What Good Will It Do?

The US battleship is on its way again to the Middle East. This time to bomb Syria.

Winter 1983-1984. New Jersey was again in the waters of the Mediterranean. The civil war was still going on in Lebanon and there were gunmen, militias belonging to various groups almost everywhere. They were on the streets in the city, and up in the mountains.

The city of Beirut was divided into two parts, East and West. We were newly married and were living in an apartment in West Beirut. Our apartment was a furnished studio, close to where my late husband worked at the time. It was on the 7th floor of a building and our balcony faced the sea. Our apartment was small and the building had a watchman to kind of prevent gunmen from entering it and committing atrocities.

There was always fighting between the East and the West. Bombs would fall on us and we would wake up in the middle of the night and hurry down to the basement turned shelter. Sometimes we would stay there cowered on the floor for a few nights. At other times we would just spend a few hours there and go back to our flats depending on the intensity of the fighting.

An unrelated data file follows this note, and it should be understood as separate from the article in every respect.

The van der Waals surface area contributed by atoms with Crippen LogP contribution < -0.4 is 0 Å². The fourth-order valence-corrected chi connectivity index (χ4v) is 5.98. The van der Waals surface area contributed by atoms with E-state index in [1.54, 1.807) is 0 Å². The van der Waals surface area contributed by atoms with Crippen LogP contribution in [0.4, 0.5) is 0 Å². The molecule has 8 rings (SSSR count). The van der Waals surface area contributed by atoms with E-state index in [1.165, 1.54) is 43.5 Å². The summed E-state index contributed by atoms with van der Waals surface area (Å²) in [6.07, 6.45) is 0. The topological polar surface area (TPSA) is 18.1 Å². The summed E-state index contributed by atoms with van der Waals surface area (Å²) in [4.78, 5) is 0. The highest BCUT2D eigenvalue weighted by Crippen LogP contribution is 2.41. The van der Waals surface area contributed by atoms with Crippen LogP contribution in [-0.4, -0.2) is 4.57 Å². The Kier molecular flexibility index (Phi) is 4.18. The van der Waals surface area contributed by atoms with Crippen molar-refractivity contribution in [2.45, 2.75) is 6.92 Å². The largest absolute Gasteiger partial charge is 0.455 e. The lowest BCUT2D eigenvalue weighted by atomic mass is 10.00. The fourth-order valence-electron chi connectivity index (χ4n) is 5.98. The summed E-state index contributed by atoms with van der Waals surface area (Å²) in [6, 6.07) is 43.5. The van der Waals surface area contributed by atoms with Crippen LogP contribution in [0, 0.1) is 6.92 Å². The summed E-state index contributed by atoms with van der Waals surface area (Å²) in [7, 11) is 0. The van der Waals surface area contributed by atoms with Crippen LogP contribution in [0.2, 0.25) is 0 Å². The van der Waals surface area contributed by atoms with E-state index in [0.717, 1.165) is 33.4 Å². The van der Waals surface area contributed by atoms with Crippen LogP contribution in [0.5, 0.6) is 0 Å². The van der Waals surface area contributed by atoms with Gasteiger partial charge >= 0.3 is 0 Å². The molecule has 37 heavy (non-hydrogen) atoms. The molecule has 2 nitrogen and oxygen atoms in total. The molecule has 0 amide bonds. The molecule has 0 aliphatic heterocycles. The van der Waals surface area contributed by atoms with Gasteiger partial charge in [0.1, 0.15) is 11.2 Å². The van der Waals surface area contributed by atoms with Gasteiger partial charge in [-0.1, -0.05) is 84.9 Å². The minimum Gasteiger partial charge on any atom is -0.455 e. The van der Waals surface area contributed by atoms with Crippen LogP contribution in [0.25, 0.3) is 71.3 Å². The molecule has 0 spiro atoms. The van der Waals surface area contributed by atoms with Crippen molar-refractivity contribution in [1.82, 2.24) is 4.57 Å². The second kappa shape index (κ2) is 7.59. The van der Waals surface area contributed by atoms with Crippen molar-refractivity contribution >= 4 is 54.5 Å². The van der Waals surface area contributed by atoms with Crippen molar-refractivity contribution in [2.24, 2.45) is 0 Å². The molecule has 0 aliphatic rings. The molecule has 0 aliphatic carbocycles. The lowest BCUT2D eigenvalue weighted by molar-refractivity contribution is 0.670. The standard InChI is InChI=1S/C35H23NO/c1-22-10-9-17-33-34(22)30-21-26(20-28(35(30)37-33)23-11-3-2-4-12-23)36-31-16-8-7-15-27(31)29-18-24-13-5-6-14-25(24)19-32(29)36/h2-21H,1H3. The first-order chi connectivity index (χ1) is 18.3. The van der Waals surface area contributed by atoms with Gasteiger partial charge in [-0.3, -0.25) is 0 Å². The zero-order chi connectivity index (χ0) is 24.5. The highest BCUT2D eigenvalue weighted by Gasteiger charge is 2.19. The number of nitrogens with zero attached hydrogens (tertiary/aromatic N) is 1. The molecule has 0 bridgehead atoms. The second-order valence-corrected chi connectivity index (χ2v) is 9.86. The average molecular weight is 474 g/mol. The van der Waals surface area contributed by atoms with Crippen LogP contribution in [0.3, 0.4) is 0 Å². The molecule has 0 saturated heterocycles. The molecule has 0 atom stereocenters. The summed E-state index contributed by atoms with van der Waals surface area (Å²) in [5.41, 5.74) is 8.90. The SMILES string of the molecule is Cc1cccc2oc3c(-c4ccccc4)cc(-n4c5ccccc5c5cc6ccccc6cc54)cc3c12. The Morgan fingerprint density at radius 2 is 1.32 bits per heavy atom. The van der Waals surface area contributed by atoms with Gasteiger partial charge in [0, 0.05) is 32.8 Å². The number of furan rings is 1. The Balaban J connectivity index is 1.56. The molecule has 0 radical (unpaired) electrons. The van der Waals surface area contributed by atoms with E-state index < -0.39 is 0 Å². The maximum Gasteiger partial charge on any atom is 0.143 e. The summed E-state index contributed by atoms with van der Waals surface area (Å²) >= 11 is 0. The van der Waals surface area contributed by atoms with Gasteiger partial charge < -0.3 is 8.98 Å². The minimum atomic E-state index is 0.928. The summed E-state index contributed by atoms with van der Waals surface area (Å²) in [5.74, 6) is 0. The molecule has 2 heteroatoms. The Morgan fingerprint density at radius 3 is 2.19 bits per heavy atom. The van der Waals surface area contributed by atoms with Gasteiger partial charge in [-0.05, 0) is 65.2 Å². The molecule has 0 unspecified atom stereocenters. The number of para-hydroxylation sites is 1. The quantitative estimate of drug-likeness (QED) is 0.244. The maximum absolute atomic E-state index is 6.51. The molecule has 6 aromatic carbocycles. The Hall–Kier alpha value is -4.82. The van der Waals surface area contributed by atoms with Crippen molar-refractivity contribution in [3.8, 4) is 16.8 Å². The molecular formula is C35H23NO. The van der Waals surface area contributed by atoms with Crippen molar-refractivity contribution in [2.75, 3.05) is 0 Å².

Then one cold winter night we were shaken by the sound of explosions. This time it was different. The whole building shook and the noise was so strong. We didn’t know what it was at first. We could only tell it was different. As usual we hurried down to the basement. We found most of our neighbors there. It turned out that New Jersey the battleship was bombing some target or something up in the mountains.

Thirty years later, the same scenario is being repeated, but this time the target is Syria. Immanuel Kant wrote:

“Space and time are the framework within which the mind is constrained to construct its experience of reality.”

While decades ago the fighting was exclusive to Lebanon now it’s the entire Middle East that is troubled, including Egypt. So what now? What will happen to all those innocent people trying to simply live? What kind of peace if any was achieved all those years? What good did it do then? What good will it do now? In the words of Robert Fisk:

“War is primarily not about victory or defeat but about death and the infliction of death. It represents the total failure of the human spirit.”



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